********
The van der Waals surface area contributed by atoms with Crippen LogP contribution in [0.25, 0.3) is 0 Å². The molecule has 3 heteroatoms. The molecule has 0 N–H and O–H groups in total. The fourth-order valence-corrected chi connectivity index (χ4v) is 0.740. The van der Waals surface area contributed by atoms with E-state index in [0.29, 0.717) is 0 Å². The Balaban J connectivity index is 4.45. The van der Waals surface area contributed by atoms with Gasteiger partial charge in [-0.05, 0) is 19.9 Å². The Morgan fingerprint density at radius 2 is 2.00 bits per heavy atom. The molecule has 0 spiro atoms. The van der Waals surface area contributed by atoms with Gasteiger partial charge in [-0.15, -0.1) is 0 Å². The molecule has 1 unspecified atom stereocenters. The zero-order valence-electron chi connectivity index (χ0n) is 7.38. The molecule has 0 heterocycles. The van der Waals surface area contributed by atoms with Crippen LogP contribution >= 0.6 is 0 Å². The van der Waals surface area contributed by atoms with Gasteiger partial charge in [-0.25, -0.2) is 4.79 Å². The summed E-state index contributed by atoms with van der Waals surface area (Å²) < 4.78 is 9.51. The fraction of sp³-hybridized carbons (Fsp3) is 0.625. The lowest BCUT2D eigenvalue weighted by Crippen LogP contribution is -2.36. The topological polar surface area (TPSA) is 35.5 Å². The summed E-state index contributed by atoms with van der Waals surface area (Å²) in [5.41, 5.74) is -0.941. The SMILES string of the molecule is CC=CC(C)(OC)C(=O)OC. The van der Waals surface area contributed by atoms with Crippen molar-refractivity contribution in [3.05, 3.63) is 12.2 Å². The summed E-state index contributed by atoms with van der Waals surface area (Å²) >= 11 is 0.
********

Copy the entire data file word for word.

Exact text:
The van der Waals surface area contributed by atoms with Crippen LogP contribution in [0.25, 0.3) is 0 Å². The molecule has 3 heteroatoms. The molecule has 0 N–H and O–H groups in total. The fourth-order valence-corrected chi connectivity index (χ4v) is 0.740. The van der Waals surface area contributed by atoms with E-state index in [0.29, 0.717) is 0 Å². The Balaban J connectivity index is 4.45. The van der Waals surface area contributed by atoms with Gasteiger partial charge in [-0.05, 0) is 19.9 Å². The Morgan fingerprint density at radius 2 is 2.00 bits per heavy atom. The molecule has 0 spiro atoms. The van der Waals surface area contributed by atoms with Gasteiger partial charge in [-0.15, -0.1) is 0 Å². The molecule has 1 unspecified atom stereocenters. The zero-order valence-electron chi connectivity index (χ0n) is 7.38. The molecule has 0 heterocycles. The van der Waals surface area contributed by atoms with Crippen LogP contribution >= 0.6 is 0 Å². The van der Waals surface area contributed by atoms with Gasteiger partial charge in [-0.25, -0.2) is 4.79 Å². The summed E-state index contributed by atoms with van der Waals surface area (Å²) < 4.78 is 9.51. The fraction of sp³-hybridized carbons (Fsp3) is 0.625. The lowest BCUT2D eigenvalue weighted by Crippen LogP contribution is -2.36. The topological polar surface area (TPSA) is 35.5 Å². The summed E-state index contributed by atoms with van der Waals surface area (Å²) in [5.41, 5.74) is -0.941. The SMILES string of the molecule is CC=CC(C)(OC)C(=O)OC. The van der Waals surface area contributed by atoms with Crippen molar-refractivity contribution in [3.05, 3.63) is 12.2 Å². The summed E-state index contributed by atoms with van der Waals surface area (Å²) >= 11 is 0.